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Sports, Fitness, and Nutrition

The Sports, Fitness, and Nutrition Blog is the place for conversation and discussion about topics related to sports and sports fitness, general fitness, bodybuilding, nutrition, weight loss, and human health. Here, you'll find everything from nutritional information and advice about healthy eating to training and exercise tips for improving your overall well-being.

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CR4 Olympic Coverage: Table Tennis

Posted August 01, 2012 11:27 AM by HUSH
Pathfinder Tags: olympics Olympics 2012

Hidden someplace in that mess of a basement of yours--under the collection of toy train magazines and next to the decade old once-new and once-used treadmill--lies a ping-pong table.

See the ping pong table there? No, me neither...via Simply Natural Mom

Or more accurately, a table tennis court.

Table tennis is quite the legitimate athletic endeavor in places like China, which has won dozens upon dozens of table tennis awards, and Europe, which has the table tennis European Champions League.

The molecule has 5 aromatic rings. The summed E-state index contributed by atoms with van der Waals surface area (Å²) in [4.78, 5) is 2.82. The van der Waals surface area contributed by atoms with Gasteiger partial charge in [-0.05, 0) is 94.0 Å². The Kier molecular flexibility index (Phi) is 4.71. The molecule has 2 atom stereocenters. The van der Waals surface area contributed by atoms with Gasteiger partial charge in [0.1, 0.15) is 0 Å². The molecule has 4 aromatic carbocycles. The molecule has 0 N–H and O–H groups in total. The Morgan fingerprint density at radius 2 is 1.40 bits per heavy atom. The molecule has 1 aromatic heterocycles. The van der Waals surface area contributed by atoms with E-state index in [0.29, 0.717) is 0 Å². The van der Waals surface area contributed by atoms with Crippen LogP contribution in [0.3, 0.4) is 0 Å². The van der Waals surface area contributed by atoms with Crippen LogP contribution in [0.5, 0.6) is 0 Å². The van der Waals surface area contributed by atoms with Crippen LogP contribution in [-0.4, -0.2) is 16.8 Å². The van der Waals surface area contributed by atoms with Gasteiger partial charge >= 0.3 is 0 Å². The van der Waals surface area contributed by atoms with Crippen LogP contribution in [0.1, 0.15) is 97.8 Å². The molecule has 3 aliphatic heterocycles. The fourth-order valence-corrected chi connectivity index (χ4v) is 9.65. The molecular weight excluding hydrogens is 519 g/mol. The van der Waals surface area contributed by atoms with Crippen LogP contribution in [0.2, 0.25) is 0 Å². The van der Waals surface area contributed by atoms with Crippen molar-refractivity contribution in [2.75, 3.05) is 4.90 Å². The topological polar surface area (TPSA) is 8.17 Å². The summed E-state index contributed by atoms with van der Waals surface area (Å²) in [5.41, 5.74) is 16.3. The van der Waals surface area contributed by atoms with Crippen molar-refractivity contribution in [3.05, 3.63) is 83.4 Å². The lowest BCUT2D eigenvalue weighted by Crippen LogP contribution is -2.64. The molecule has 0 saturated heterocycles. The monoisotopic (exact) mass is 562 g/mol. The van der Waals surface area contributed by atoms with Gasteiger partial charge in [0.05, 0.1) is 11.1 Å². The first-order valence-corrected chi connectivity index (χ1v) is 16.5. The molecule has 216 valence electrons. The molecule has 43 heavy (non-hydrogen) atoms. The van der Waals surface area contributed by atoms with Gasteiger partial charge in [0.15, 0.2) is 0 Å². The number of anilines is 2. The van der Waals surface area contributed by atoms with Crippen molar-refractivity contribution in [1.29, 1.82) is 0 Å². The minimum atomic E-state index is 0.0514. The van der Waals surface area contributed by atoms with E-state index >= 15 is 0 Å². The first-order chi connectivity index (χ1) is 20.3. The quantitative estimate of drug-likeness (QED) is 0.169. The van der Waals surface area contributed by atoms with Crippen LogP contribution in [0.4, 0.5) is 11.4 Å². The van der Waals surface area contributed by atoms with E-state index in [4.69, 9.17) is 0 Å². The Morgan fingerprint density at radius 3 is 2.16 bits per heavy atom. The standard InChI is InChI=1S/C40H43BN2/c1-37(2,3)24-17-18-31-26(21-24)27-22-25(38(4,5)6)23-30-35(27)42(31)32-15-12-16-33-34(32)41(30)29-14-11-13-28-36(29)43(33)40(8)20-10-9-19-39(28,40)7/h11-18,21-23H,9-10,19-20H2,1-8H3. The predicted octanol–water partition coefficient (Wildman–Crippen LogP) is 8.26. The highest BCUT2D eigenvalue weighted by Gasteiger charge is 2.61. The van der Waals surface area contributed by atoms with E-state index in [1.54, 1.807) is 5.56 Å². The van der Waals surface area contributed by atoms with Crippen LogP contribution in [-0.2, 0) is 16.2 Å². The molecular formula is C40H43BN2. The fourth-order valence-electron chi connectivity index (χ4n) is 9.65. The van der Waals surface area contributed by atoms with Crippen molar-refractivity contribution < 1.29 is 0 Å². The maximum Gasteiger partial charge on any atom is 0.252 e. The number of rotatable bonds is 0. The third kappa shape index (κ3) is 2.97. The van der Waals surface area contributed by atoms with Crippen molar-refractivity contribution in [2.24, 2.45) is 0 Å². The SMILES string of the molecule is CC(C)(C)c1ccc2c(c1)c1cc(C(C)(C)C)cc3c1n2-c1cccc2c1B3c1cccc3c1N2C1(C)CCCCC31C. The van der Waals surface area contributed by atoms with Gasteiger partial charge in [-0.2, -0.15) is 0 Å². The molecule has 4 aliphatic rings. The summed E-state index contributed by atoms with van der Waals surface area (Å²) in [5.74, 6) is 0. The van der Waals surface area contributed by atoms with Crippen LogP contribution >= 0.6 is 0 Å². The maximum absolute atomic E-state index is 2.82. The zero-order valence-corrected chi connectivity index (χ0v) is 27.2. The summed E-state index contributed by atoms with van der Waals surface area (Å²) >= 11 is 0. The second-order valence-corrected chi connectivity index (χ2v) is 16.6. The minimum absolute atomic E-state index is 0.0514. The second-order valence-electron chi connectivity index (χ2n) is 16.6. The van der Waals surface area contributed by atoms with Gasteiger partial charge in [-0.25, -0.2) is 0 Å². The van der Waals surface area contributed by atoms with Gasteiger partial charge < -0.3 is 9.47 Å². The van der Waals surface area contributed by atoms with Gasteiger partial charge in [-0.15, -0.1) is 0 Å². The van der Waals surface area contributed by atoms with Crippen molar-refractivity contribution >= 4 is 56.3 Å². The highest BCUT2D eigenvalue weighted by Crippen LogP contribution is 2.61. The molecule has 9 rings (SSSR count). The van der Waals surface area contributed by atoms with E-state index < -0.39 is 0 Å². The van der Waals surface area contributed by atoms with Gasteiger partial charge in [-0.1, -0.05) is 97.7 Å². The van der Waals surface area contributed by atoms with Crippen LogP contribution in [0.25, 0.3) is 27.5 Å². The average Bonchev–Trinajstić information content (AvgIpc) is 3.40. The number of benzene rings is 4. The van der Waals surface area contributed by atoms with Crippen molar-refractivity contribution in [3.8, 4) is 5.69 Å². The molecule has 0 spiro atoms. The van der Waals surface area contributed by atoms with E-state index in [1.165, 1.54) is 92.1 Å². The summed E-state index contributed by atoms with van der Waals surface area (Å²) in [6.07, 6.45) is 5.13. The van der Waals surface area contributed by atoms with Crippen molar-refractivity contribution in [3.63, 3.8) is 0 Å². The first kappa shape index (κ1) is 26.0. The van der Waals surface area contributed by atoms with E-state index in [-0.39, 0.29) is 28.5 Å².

...via Table Tennis Daily

For the rest of the world however, table tennis is taken as gag-recreation. That's why it's earned the silly nickname ping-pong, and also spawned the alcohol-included cousin of table tennis called beirut; as well as the unrelated kin known as beer pong.

Do you know who's crazy-good at ping pong? Forrest Gump.

...via Smarter Babies and Kids

In actuality, table tennis is an exceptionally difficult game that deserves some respect. So I'm here to shed some light onto the game, and maybe you'll take notice. Not that you'll notice the ball, since it has been clock at over 70 mph, and the average return volley lasts just .1 seconds. The International Table Tennis Federation increased the regulation diameter of balls to slow the game down so audiences could actually watch the ball.

Rackets, Balls, and Tables